This girl once came with her mother and her teeth were in bad condition. The dentist realized that something must be wrong but didn't delve further since he thought it wasn't his job. A few days after that, the girl visited him alone, complaining of pain in her mouth. However, he sent her away since she didn't have a guardian with her. He never saw that girl again but later read an article about her that said an emaciated girl was taken under childcare custody. The dentist deeply regretted sending the girl away and ignoring the signs of her family situation. After that incident, he vowed to always pay more attention to any child who came to him.


Son of Tamaru is Arriving to Meet Him

Some of the Saddest Moments in Kotaro Lives Alone Were Oddly Realistic_1

Children are often the ones who get hurt the most due to spats between parents. This is especially the case among young children who can't necessarily differentiate between right and wrong and just want to be around both their parents. Despite being a kind person, Tamaru has a bad reputation because of the way he dresses and acts. He has a 4-year-old son named Yuta; however, his ex-wife doesn't allow him to be his son, so he tries to fill that void by being around Kotaro.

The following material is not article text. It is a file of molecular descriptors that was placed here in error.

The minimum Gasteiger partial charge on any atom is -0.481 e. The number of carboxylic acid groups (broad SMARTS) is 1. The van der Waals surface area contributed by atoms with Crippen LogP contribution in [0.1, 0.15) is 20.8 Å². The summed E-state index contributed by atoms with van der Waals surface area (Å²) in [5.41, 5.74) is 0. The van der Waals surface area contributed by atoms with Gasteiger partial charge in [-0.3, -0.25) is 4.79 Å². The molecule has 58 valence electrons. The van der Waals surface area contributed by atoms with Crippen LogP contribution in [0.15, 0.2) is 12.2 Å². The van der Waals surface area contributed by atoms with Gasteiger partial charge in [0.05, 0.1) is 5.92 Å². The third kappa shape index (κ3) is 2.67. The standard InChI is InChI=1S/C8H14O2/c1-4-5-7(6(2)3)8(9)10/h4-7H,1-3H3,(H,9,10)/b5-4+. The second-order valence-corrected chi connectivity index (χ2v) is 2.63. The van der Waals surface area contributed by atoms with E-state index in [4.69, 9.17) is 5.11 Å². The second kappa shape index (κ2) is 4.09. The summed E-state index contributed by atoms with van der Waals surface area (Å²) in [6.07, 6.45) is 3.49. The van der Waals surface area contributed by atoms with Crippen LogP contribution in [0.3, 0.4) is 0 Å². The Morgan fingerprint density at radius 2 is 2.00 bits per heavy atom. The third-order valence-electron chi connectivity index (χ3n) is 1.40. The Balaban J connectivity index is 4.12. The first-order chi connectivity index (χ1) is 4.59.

However, Tamaru is surprised when Yuta sneaks out to meet him. Tamaru reprimands Yuta and sends him away without showing a bit of affection. Though heartbreaking, he feels that he has to do that because he doesn't want his son to grow up thinking that it's fine to break the rules. He hates sending Yuta away, but it's something that he believes must be done.


Kotaro calling a friend to get confirmation

Some of the Saddest Moments in Kotaro Lives Alone Were Oddly Realistic_2

Whether they are children or adults, everyone wishes to be acknowledged by the people they're close to. However, Kotaro never receives such acknowledgment from his parents. His mother neglects him and his father was abusive. Growing up in such an environment made him too withdrawn from people. Hence, even though he is close with Karino and others in the building, he never seeks any affection from them. However, one day, Kotaro receives a phone call from a scammer who thinks the number belongs to an old couple.